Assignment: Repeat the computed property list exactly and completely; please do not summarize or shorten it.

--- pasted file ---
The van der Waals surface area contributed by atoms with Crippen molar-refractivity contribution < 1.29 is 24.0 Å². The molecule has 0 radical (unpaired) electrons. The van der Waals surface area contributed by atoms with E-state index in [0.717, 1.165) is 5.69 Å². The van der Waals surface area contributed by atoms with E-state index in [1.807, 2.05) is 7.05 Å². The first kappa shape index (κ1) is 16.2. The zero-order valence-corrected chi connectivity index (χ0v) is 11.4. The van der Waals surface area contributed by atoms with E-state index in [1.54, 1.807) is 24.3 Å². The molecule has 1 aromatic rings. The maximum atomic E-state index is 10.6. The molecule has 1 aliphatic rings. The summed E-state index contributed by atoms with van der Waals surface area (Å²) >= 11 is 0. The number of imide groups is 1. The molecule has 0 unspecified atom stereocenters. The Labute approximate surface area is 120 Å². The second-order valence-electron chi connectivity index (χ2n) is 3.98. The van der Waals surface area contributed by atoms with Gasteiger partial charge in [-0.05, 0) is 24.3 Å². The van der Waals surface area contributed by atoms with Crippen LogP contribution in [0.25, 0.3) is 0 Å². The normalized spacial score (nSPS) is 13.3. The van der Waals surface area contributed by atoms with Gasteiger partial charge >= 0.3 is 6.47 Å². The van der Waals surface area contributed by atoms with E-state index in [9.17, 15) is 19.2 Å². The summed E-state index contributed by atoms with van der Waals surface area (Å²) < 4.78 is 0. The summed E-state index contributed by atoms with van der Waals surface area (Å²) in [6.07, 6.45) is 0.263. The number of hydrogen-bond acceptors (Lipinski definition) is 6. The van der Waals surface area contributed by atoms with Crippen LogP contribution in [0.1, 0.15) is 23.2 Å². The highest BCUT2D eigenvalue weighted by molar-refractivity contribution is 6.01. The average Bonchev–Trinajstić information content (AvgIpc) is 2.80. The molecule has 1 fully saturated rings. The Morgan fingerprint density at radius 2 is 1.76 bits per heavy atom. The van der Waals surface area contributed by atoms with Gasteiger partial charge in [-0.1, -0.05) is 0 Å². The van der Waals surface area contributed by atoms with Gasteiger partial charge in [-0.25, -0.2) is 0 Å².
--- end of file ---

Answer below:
The van der Waals surface area contributed by atoms with Crippen molar-refractivity contribution < 1.29 is 24.0 Å². The molecule has 0 radical (unpaired) electrons. The van der Waals surface area contributed by atoms with E-state index in [0.717, 1.165) is 5.69 Å². The van der Waals surface area contributed by atoms with E-state index in [1.807, 2.05) is 7.05 Å². The first kappa shape index (κ1) is 16.2. The zero-order valence-corrected chi connectivity index (χ0v) is 11.4. The van der Waals surface area contributed by atoms with E-state index in [1.54, 1.807) is 24.3 Å². The molecule has 1 aromatic rings. The maximum atomic E-state index is 10.6. The molecule has 1 aliphatic rings. The summed E-state index contributed by atoms with van der Waals surface area (Å²) >= 11 is 0. The number of imide groups is 1. The molecule has 0 unspecified atom stereocenters. The Labute approximate surface area is 120 Å². The second-order valence-electron chi connectivity index (χ2n) is 3.98. The van der Waals surface area contributed by atoms with Gasteiger partial charge in [-0.05, 0) is 24.3 Å². The van der Waals surface area contributed by atoms with Crippen LogP contribution in [0.25, 0.3) is 0 Å². The normalized spacial score (nSPS) is 13.3. The van der Waals surface area contributed by atoms with Gasteiger partial charge >= 0.3 is 6.47 Å². The van der Waals surface area contributed by atoms with E-state index in [9.17, 15) is 19.2 Å². The summed E-state index contributed by atoms with van der Waals surface area (Å²) < 4.78 is 0. The summed E-state index contributed by atoms with van der Waals surface area (Å²) in [6.07, 6.45) is 0.263. The number of hydrogen-bond acceptors (Lipinski definition) is 6. The van der Waals surface area contributed by atoms with Crippen LogP contribution in [0.1, 0.15) is 23.2 Å². The highest BCUT2D eigenvalue weighted by molar-refractivity contribution is 6.01. The average Bonchev–Trinajstić information content (AvgIpc) is 2.80. The molecule has 1 fully saturated rings. The Morgan fingerprint density at radius 2 is 1.76 bits per heavy atom. The van der Waals surface area contributed by atoms with Gasteiger partial charge in [-0.1, -0.05) is 0 Å². The van der Waals surface area contributed by atoms with Gasteiger partial charge in [-0.25, -0.2) is 0 Å².